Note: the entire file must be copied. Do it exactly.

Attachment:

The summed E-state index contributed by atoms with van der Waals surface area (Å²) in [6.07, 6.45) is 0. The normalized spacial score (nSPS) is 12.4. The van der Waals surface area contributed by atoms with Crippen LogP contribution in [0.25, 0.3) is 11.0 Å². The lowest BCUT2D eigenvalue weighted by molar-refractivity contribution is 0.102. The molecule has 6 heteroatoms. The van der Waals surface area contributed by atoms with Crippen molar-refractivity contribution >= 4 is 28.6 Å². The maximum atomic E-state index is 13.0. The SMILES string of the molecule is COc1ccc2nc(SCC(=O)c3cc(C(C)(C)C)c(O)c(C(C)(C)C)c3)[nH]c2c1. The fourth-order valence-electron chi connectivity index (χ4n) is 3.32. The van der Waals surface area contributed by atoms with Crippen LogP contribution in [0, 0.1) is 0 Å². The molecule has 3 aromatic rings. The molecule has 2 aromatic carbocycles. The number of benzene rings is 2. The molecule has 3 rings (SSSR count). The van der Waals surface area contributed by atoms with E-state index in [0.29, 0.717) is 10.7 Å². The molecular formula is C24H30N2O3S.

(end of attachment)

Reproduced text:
The summed E-state index contributed by atoms with van der Waals surface area (Å²) in [6.07, 6.45) is 0. The normalized spacial score (nSPS) is 12.4. The van der Waals surface area contributed by atoms with Crippen LogP contribution in [0.25, 0.3) is 11.0 Å². The lowest BCUT2D eigenvalue weighted by molar-refractivity contribution is 0.102. The molecule has 6 heteroatoms. The van der Waals surface area contributed by atoms with Crippen molar-refractivity contribution >= 4 is 28.6 Å². The maximum atomic E-state index is 13.0. The SMILES string of the molecule is COc1ccc2nc(SCC(=O)c3cc(C(C)(C)C)c(O)c(C(C)(C)C)c3)[nH]c2c1. The fourth-order valence-electron chi connectivity index (χ4n) is 3.32. The van der Waals surface area contributed by atoms with Crippen LogP contribution in [0, 0.1) is 0 Å². The molecule has 3 aromatic rings. The molecule has 2 aromatic carbocycles. The number of benzene rings is 2. The molecule has 3 rings (SSSR count). The van der Waals surface area contributed by atoms with E-state index in [0.29, 0.717) is 10.7 Å². The molecular formula is C24H30N2O3S.